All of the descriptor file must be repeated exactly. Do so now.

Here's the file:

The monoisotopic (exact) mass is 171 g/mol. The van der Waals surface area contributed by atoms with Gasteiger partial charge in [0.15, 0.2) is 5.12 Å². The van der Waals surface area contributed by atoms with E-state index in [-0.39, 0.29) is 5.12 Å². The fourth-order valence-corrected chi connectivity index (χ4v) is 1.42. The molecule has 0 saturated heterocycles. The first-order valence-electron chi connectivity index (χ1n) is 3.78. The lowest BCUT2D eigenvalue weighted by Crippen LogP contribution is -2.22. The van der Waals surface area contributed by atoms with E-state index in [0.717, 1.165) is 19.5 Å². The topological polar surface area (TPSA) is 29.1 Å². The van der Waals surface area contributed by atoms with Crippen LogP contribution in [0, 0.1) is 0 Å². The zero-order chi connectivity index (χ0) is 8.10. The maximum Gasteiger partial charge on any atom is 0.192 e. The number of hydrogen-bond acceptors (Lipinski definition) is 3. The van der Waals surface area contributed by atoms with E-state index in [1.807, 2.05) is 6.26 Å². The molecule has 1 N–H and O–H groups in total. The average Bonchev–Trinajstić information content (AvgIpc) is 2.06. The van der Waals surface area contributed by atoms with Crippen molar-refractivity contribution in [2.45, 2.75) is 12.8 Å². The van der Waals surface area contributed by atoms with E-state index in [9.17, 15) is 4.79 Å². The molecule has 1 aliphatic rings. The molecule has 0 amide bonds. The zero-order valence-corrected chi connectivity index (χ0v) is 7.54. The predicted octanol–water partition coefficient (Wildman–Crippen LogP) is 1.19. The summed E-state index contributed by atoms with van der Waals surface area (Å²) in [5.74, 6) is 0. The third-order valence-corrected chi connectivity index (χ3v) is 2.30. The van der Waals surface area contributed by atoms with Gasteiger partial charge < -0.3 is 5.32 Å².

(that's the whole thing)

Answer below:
The monoisotopic (exact) mass is 171 g/mol. The van der Waals surface area contributed by atoms with Gasteiger partial charge in [0.15, 0.2) is 5.12 Å². The van der Waals surface area contributed by atoms with E-state index in [-0.39, 0.29) is 5.12 Å². The fourth-order valence-corrected chi connectivity index (χ4v) is 1.42. The molecule has 0 saturated heterocycles. The first-order valence-electron chi connectivity index (χ1n) is 3.78. The lowest BCUT2D eigenvalue weighted by Crippen LogP contribution is -2.22. The van der Waals surface area contributed by atoms with E-state index in [0.717, 1.165) is 19.5 Å². The topological polar surface area (TPSA) is 29.1 Å². The van der Waals surface area contributed by atoms with Crippen LogP contribution in [0, 0.1) is 0 Å². The zero-order chi connectivity index (χ0) is 8.10. The maximum Gasteiger partial charge on any atom is 0.192 e. The number of hydrogen-bond acceptors (Lipinski definition) is 3. The van der Waals surface area contributed by atoms with E-state index in [1.807, 2.05) is 6.26 Å². The molecule has 1 N–H and O–H groups in total. The average Bonchev–Trinajstić information content (AvgIpc) is 2.06. The van der Waals surface area contributed by atoms with Crippen molar-refractivity contribution in [2.45, 2.75) is 12.8 Å². The van der Waals surface area contributed by atoms with E-state index in [9.17, 15) is 4.79 Å². The molecule has 1 aliphatic rings. The molecule has 0 amide bonds. The zero-order valence-corrected chi connectivity index (χ0v) is 7.54. The predicted octanol–water partition coefficient (Wildman–Crippen LogP) is 1.19. The summed E-state index contributed by atoms with van der Waals surface area (Å²) in [5.74, 6) is 0. The third-order valence-corrected chi connectivity index (χ3v) is 2.30. The van der Waals surface area contributed by atoms with Gasteiger partial charge < -0.3 is 5.32 Å².